Article content continued
“The whole Allan inquiry has just been a disaster from the get-go, which is unfortunately because if this was really about finding the truth, which is what public inquiries are about, this would be very useful,” Bratt said.
“This was never about finding the truth.”
The report was originally due July 2, 2020, and had twice before received deadline extensions. The first extension also increased the inquiry’s budget to $3.5 million from $2.5 million.
Two weeks ago, the inquiry posted an extension notice online, but claimed it was posted in error and said its Jan. 31 deadline remained.
Earlier in the month, the inquiry released three reports it commissioned for a total of $100,000, including one report by an English energy researcher who argued efforts to reduce greenhouse gas emissions would create a dystopia of restrictions to daily life.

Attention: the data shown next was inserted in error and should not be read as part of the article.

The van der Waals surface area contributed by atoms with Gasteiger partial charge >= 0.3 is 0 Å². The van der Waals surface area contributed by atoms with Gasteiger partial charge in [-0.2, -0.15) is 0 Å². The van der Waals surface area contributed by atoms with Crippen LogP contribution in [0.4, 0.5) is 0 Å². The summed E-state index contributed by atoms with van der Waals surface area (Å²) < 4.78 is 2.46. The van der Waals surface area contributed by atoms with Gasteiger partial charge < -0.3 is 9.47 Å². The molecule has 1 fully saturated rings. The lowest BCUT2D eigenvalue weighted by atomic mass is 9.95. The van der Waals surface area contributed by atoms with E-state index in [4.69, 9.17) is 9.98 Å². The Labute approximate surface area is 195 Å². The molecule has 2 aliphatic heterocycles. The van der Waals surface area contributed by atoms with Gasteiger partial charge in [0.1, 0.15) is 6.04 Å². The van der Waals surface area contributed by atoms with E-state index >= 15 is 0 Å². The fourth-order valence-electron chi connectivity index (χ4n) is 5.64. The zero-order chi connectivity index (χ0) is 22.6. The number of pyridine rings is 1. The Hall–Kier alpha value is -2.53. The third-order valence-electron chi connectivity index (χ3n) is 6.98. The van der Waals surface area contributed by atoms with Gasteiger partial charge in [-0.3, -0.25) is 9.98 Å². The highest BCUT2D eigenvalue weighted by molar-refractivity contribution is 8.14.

In response, University of Calgary environmental law professor Martin Z. Olszynski wrote the commissioned reports were “textbook examples of climate change denialism” that veer into conspiracy.
Olszynski also made an application with the inquiry earlier this month asking Allan to send a National Observer article by Sandy Garossino titled “A data-based dismantling of Jason Kenney’s foreign-funding conspiracy theory” to his fellow inquiry participants.
In a ruling also posted to the inquiry website Friday, Allan rejected the application, saying he did not “view the absence of the Garasino Article (sic)” as a sign reading material for inquiry participants was insufficient or demonstrating bias.
— With files from The Canadian Press